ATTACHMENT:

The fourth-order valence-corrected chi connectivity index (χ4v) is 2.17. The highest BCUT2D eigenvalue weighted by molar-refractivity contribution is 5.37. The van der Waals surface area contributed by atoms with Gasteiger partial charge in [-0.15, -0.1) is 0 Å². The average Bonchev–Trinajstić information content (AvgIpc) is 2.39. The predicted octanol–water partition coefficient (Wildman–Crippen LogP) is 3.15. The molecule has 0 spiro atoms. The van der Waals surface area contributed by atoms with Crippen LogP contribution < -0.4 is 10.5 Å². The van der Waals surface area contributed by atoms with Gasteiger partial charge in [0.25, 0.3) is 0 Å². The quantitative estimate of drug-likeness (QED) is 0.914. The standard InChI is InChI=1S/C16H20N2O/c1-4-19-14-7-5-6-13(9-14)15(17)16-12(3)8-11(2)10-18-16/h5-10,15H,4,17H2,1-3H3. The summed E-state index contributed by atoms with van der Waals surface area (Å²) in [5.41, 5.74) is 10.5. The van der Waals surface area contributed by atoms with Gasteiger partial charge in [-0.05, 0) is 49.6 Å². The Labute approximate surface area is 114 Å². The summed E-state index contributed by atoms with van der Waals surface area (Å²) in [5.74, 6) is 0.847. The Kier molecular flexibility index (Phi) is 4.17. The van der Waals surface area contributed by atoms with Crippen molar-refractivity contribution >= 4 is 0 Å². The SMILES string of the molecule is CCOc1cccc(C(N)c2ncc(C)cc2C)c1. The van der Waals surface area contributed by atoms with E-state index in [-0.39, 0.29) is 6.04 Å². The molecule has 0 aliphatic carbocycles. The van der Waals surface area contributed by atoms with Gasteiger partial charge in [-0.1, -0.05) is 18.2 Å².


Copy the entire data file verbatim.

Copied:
The fourth-order valence-corrected chi connectivity index (χ4v) is 2.17. The highest BCUT2D eigenvalue weighted by molar-refractivity contribution is 5.37. The van der Waals surface area contributed by atoms with Gasteiger partial charge in [-0.15, -0.1) is 0 Å². The average Bonchev–Trinajstić information content (AvgIpc) is 2.39. The predicted octanol–water partition coefficient (Wildman–Crippen LogP) is 3.15. The molecule has 0 spiro atoms. The van der Waals surface area contributed by atoms with Crippen LogP contribution < -0.4 is 10.5 Å². The van der Waals surface area contributed by atoms with Gasteiger partial charge in [0.25, 0.3) is 0 Å². The quantitative estimate of drug-likeness (QED) is 0.914. The standard InChI is InChI=1S/C16H20N2O/c1-4-19-14-7-5-6-13(9-14)15(17)16-12(3)8-11(2)10-18-16/h5-10,15H,4,17H2,1-3H3. The summed E-state index contributed by atoms with van der Waals surface area (Å²) in [5.41, 5.74) is 10.5. The van der Waals surface area contributed by atoms with Gasteiger partial charge in [-0.05, 0) is 49.6 Å². The Labute approximate surface area is 114 Å². The summed E-state index contributed by atoms with van der Waals surface area (Å²) in [5.74, 6) is 0.847. The Kier molecular flexibility index (Phi) is 4.17. The van der Waals surface area contributed by atoms with Crippen molar-refractivity contribution >= 4 is 0 Å². The SMILES string of the molecule is CCOc1cccc(C(N)c2ncc(C)cc2C)c1. The van der Waals surface area contributed by atoms with E-state index in [-0.39, 0.29) is 6.04 Å². The molecule has 0 aliphatic carbocycles. The van der Waals surface area contributed by atoms with Gasteiger partial charge in [-0.1, -0.05) is 18.2 Å².